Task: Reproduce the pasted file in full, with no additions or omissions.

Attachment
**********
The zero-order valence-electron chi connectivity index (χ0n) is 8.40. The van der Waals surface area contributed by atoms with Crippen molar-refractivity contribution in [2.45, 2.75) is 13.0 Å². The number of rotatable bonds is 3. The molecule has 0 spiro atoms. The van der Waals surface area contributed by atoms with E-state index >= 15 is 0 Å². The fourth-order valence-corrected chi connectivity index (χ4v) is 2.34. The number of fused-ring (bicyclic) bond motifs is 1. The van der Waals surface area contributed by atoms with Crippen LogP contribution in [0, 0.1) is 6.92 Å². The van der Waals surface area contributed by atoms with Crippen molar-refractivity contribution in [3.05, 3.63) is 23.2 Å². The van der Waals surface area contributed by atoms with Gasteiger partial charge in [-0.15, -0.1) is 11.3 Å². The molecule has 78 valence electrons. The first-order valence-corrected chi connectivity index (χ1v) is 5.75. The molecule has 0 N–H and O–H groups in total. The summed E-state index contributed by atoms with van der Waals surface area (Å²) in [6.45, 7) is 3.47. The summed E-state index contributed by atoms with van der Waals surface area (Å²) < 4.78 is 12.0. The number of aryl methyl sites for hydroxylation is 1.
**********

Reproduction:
The zero-order valence-electron chi connectivity index (χ0n) is 8.40. The van der Waals surface area contributed by atoms with Crippen molar-refractivity contribution in [2.45, 2.75) is 13.0 Å². The number of rotatable bonds is 3. The molecule has 0 spiro atoms. The van der Waals surface area contributed by atoms with E-state index >= 15 is 0 Å². The fourth-order valence-corrected chi connectivity index (χ4v) is 2.34. The number of fused-ring (bicyclic) bond motifs is 1. The van der Waals surface area contributed by atoms with Crippen LogP contribution in [0, 0.1) is 6.92 Å². The van der Waals surface area contributed by atoms with Crippen molar-refractivity contribution in [3.05, 3.63) is 23.2 Å². The van der Waals surface area contributed by atoms with Gasteiger partial charge in [-0.15, -0.1) is 11.3 Å². The molecule has 78 valence electrons. The first-order valence-corrected chi connectivity index (χ1v) is 5.75. The molecule has 0 N–H and O–H groups in total. The summed E-state index contributed by atoms with van der Waals surface area (Å²) in [6.45, 7) is 3.47. The summed E-state index contributed by atoms with van der Waals surface area (Å²) < 4.78 is 12.0. The number of aryl methyl sites for hydroxylation is 1.